Muslims are the largest minority community in the state. The community accounts for 8 per cent of the total population of the state. Muslims have the highest concentration in the North Tripura district. The religious distribution of the state is given in the table below:



Source: 2001 Census


The history of Muslim settlement in the region dates back to the late 17th century when the Muslims from adjoining districts of Naokhali, Chittagong, Dacca, Sylhet, etc. entered the lowland plains of Tripura. These farmer migrants were pushed by the heavy pressure of agricultural population on land in their native districts. However, the intrusion became more intense after the lowland plains came under the control of the Muslim Nawabs of Bengal in 1733 C.E. The region, renamed as Chakle Roshnabad, was rented to the ruler of Tripura, who held the region in the form of zamindar estate. The zamindari area covered an area of 589 sq. miles.

Interestingly, within a short period after Tripura came under the Muslim occupation a Muslim Zamindar named Shamser Gazi claimed the royal throne of Tripura and managed to rule for 12 years (1748-60 C.E.). During his rule the migration of Muslims from the neighbouring districts increased manifold. His rule is regarded by historians as one of the most fascinating episodes in the history of medieval Tripura.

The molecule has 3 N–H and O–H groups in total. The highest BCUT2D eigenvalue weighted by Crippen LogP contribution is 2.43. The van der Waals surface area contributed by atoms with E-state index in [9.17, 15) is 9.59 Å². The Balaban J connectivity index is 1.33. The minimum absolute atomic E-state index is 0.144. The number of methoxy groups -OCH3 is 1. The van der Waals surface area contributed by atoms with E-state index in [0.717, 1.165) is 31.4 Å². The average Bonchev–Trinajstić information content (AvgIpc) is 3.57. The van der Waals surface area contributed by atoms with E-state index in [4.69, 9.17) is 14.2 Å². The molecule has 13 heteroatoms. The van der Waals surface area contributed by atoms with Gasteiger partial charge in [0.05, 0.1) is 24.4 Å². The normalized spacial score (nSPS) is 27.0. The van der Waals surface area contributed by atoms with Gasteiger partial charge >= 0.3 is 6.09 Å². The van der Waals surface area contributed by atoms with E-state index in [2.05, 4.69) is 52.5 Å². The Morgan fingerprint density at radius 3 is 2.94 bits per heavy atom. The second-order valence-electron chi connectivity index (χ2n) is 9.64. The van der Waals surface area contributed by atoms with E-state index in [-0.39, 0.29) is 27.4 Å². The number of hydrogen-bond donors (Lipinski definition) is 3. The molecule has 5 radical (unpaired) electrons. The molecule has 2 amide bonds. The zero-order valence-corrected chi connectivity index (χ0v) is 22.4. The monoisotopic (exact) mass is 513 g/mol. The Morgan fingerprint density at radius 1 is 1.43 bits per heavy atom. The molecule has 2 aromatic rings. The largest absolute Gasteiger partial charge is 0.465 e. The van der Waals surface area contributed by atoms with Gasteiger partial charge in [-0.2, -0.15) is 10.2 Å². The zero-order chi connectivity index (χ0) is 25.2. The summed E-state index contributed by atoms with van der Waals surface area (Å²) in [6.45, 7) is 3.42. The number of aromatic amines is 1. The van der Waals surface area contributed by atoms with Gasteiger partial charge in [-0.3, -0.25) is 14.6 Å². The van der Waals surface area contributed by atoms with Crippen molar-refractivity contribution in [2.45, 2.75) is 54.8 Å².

Shamser Gazi proved to be an efficient ruler and is also remembered for his secular administrative policies. He employed both Hindus and Muslims for important administrative posts. He regulated prices in the kingdom. Shamser Gazi is also remembered for his great public works. For the welfare of his subjects he excavated tanks and rented lands to Hindus and Muslims of Roshnabad. He also built a Kali temple near his residence and established a madrasa at Udaipur, an important town of Tripura. He also built numerous forts near the Feni River.

Gazi paid huge amount of money regularly to the Nawabs of Bengal as tribute. In order to solve the financial difficulties, he extorted money from the rich that were distributed to the poor. The wealthy section complained against him to the Viceroy of Bengal. Shamser Gazi was arrested and brought to Murshidabad. The governor of Chittagong blew up Shamser Gazi by a canon at Rangpur in 1760 C.E. and one of the descendants of Manikyas (ruling dynasty), Krishnamoni, regained the throne.